You have to hand it to the foes of the Affordable Care Act. They've been hugely successful at "educating" the public on all the unpopular parts, including some that don't even exist. Meanwhile, public awareness of the law's popular provisions, such as the end to pre-existing-condition exclusions and subsidies to help people afford health insurance, has actually dropped in the three years since it was signed into law on March 23, 2010, according to a new tracking poll from the Kaiser Family Foundation.
I'm not surprised by any of this because many of the questions that arrive daily in my "Ask Nancy" mailbox reflect the same misconceptions found in the Kaiser survey. For instance, a number of people have written asking when and where they might buy the "public plan" created by the health reform law. (Alternatively, they complain about how government-run health care will ruin America). No such plan exists, but 57 percent of the people polled by Kaiser thought it did.
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Another example: Only 62 percent of respondents were aware that starting in 2014, low- and moderate-income individuals will get financial subsidies to help them buy insurance. Three years ago, 76 percent of respondents to the same poll knew this.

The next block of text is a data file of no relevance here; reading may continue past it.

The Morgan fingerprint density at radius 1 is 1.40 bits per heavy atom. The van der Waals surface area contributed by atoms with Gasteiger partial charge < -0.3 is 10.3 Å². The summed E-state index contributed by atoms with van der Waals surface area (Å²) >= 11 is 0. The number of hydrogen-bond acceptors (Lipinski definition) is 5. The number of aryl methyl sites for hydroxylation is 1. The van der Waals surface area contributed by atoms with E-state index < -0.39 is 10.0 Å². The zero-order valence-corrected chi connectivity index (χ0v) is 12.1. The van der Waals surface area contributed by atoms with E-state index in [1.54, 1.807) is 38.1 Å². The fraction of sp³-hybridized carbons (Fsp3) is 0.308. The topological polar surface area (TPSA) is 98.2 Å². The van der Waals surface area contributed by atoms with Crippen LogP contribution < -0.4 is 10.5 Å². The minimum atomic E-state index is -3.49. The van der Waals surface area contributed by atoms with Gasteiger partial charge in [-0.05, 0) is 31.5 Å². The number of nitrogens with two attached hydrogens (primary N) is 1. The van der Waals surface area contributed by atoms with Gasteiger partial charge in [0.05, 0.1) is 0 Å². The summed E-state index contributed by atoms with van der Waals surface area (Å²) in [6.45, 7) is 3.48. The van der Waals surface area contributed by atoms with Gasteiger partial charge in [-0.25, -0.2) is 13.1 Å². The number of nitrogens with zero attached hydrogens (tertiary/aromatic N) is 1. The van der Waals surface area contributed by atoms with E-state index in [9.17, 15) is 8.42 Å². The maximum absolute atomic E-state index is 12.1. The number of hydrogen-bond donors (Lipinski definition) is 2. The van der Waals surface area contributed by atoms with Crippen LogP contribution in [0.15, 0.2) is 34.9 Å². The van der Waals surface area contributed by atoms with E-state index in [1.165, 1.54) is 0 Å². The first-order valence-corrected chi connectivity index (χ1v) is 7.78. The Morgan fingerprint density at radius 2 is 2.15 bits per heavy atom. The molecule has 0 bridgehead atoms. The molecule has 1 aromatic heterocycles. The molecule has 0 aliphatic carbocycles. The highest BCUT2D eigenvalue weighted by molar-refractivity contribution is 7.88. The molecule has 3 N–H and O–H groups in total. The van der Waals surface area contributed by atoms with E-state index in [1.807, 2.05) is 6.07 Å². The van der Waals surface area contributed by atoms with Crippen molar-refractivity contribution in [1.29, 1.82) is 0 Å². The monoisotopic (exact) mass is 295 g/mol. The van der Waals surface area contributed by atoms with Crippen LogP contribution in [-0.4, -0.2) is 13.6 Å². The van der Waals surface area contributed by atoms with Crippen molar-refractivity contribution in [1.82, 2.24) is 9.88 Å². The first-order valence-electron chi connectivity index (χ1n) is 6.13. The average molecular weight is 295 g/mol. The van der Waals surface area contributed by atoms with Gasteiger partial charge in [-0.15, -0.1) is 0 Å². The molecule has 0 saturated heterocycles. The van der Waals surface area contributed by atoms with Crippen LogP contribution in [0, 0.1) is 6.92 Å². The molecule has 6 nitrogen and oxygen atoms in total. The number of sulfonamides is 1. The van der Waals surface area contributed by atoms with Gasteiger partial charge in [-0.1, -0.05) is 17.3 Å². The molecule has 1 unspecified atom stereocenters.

Meanwhile, 74 percent knew the law will penalize people who don't have health insurance, an unpopular (but necessary) provision, compared to 71 percent who knew about this in 2010.
I also continue to get questions about viral e-mails claiming that the law will cut Medicare benefits or set up government panels to deny treatment to the elderly. The Kaiser poll sheds some light on this: more people thought these two nonexistent provisions of the law were true than not true.
You can't blame busy people for not grasping the many parts of this complex law, especially considering that the major parts haven't even gone into effect yet. But it's going to bring huge changes to our system starting this fall, so it's time to study up.
Two good places to start are Consumer Reports' free, downloadable guides to health reform and Medicare and the federal government's great consumer site, Healthcare.gov.
Oh, and one more thing. Asked whether the nation's health care costs were going up about the same as usual, faster than usual, or slower than usual, 58 percent said "faster than usual." Only 4 percent chose the correct answer: "slower than usual." Good news travels . . . slowly?